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  16. limitup

    limitup Professional

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    Yeah, no doubt, pros use "periodization" and it's all pretty cut and dry since they have lots of time between tournaments. But what about us regular guys who play year round week in and week out??
     
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  17. comeback

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    Usually players take off a week here and there or Dec holidays or cold weather..Just curious? What level are you? What type of matches/tournaments are you playing in so often?
     
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  18. limitup

    limitup Professional

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    Taking off a week "here or there" isn't enough to implement a strength training program during such a short break though ...?

    I'm a 4.5 player, and working on improving. I play in leagues, tourneys, ladders, and sometimes just a competitive match with a friend. I generally play 3-4 matches a week on average. What can I say ... I love tennis?
     
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  19. comeback

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    I get it Limit, You sound like a young guy..i am also a certified coach and trainer and tournament player but older now 62. You can raise your level even more but taking 4-6 weeks off from serious matches and just play less by hitting and keeping your form and timing..But also try to take off a full week sometimes and go heavier with the weights..Believe me even top pros like Federer/Nadal etc don't pick up a racket for a week sometimes to avoid burnout..By playing a lot of matches you will be very "match tough" but you will get stale after a while ..Play more doubles during your heavy workout phase. Sometimes you have to take a step back to move up and get even better.. Believe me you will never get worse. So have confidence in your game that you can take breaks from it..here is an example of a good "periodization" timeframe for tennis.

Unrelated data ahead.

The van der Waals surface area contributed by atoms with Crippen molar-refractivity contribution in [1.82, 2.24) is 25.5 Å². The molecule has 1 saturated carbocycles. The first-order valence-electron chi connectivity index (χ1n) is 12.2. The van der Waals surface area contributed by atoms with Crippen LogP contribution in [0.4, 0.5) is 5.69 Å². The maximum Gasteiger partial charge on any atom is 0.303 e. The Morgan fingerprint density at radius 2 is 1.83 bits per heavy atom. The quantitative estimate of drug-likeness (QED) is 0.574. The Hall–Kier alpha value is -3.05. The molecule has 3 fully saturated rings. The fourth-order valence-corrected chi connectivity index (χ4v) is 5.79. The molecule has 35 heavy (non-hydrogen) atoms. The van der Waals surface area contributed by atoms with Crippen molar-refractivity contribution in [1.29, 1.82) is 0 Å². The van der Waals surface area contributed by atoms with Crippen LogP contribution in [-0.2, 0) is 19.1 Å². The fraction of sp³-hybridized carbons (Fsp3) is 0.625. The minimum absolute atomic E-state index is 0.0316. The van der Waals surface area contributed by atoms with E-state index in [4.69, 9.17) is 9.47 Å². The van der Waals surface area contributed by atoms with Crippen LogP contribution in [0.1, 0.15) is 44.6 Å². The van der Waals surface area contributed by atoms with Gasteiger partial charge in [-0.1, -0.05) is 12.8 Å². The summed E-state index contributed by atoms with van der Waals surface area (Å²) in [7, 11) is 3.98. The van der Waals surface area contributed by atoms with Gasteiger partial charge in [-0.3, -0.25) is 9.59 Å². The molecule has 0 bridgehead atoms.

http://www.optimumtennis.net/tennis-fitness-program.htm
     
    #69
  20. comeback

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    post deleted
     
    Last edited: Mar 12, 2013
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  21. colowhisper

    colowhisper Semi-Pro

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    Yes, I definetely focused on weights over winter, worked out twice a week intense weights and played only casual tennis, mostly doubles. I am just now starting to transition to more tennis and lower weights. Hoping to keep the new muscle and strength but won't go for any more gains.
     
    Last edited: Mar 12, 2013
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  22. colowhisper

    colowhisper Semi-Pro

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    Great to hear comeback, I look forward to following your progress. I wish I had taken a "before" picture now! I recently talked my doubles partner into reading the book and getting the app and he is also experiencing fast results. Should be a good season!
     
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  23. comeback

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    Thanks barrow, down to 173 lbs and FEELING GREAT and sleeping better..Luckily my wife is doing it with me and can make some no carb deserts which helps my original problems...just no grains and sugar..I was in good shape before but i can't wait for those abs to start showing..Can someone tell me how to post a picture?